Chinese manufacturers scramble to find workers
Chinese low-cost manufacturers are trying various ways to retain workers and attract new ones after the Lunar New Year holiday, as the country's economic recovery brings in more orders.
Factory workers, mostly rural migrants, usually go home for family reunions during the traditional holiday. But many take advantage of the break to find better jobs and therefore do not return to their former employers.
Companies have raised salaries or offered financial incentives in an attempt to retain workers.
"Although the whole industry is still mired in gloom, we still plan to raise the workers' salary by 10 percent this year," said Tian Chengjie, vice president of Silverman Holdings Ltd., a textile company in Zibo of eastern Shandong Province.
In a bid to get workers back, many companies reportedly chose to pay year-end bonuses after the holiday. Some promised to offer a reward of 1,000 yuan for each year of their service.
Amid efforts to recruit enough workers, some companies promised to reward staff hundreds of yuan if they brought along new workers. Some even offered hundreds of yuan to workers' parents.
However, for many employees higher pay is not enough.
Increasingly, migrants, especially the younger generation, demand respect and good working conditions.
Executives at Orans Co. Ltd., in Taizhou in the eastern coastal province of Zhejiang, lined up at its factory gates and bowed when staff returned to work Monday, the first day after the Lantern Festival.
The respect the executives showed won praise from netizens.
"This should not be seen as a mere show. You can only make fortunes by showing respect to the labor force," wrote a netizen under the name of "Yunjianwei" on Sina Weibo, a popular Twitter-like microblogging service.
Other netizens also called for better conditions rather than just higher pay or bonuses.
"A friend called me today saying only a low proportion of their workers had returned after the holiday and they also had difficulty in recruiting new ones," said a weibo user under the name of "Liang Yong."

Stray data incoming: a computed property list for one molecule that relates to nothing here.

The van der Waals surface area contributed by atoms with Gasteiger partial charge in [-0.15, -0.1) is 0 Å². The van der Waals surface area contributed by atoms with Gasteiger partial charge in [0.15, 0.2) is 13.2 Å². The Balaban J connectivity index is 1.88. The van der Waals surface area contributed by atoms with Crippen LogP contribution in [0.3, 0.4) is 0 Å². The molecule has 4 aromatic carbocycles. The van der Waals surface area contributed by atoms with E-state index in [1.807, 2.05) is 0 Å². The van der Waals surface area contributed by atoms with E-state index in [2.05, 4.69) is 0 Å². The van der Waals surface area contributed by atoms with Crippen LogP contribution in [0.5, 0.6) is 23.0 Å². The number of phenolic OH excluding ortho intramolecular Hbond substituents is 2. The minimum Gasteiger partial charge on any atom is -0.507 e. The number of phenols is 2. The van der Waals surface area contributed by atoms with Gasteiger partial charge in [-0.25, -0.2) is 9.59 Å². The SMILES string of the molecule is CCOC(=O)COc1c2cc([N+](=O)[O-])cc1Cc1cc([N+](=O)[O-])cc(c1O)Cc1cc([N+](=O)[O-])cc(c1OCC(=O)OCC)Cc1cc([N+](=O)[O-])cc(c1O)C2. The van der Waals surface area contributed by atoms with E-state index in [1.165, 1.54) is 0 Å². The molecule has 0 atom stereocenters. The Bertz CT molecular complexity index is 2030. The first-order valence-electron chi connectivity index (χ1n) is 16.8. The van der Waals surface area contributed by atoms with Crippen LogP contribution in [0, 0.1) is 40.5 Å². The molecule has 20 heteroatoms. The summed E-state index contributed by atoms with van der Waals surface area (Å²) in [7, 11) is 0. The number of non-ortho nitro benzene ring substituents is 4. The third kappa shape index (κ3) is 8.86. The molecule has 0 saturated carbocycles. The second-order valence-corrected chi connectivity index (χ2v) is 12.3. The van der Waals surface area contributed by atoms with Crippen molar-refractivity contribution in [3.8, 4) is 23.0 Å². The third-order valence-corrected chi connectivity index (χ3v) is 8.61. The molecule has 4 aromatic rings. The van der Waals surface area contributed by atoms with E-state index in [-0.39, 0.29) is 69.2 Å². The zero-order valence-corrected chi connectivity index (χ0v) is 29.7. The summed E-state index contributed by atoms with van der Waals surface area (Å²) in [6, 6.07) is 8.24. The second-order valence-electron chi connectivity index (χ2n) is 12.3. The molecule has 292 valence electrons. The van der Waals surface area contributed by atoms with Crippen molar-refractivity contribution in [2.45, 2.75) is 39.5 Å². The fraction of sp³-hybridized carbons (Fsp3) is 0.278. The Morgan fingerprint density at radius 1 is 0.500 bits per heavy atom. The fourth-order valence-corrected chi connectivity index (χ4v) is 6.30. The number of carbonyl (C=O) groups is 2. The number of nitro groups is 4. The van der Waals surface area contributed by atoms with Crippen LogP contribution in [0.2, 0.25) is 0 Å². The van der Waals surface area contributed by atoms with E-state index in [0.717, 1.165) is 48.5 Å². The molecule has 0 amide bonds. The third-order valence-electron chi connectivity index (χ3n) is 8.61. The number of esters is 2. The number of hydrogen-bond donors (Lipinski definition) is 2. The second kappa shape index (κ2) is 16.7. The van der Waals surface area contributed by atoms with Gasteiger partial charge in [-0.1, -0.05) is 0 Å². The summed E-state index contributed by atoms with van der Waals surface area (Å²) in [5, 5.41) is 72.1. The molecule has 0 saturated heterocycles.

"This does not come as a surprise if the employers do not show care towards the employees' life and psychological needs. Please do not see the workers as machines," "Liang Yong" added.
The labor shortage has attracted more media attention as the economic recovery looks like it will worsen the problem.
It comes as China's labor force between the age of 15 and 59 shrank by 3.5 million last year. It is the first time the country has recorded an absolute drop in the working-age population in "a considerable period of time," Ma Jiantang, National Bureau of Statistics director, said last month.
Hundreds of companies in Dongguan, dubbed "factory of the world" in the booming southern province of Guangdong, reportedly set up booths along a street to recruit workers Monday, but only a few migrants showed up and made inquires.
Many employees have chosen to work near their hometowns in the central and western regions as many companies have relocated there in response to the country's industrial restructuring in coastal areas.
Also many young migrants now do not wish to work for low-cost manufacturers where work conditions are not good even though they offer higher pay. For them, the routine work offers no excitement or career prospects.
Wan Zhong, president of Wanjia Shengshi Human Resources Co. Ltd., in Jinan, capital of Shandong said, "The labor shortage could prompt low-cost manufacturers to accelerate industrial restructuring and upgrading as well as offer workers better conditions."CITATION：http://old.chinaleather.org:82/eng/show.php?itemid=8704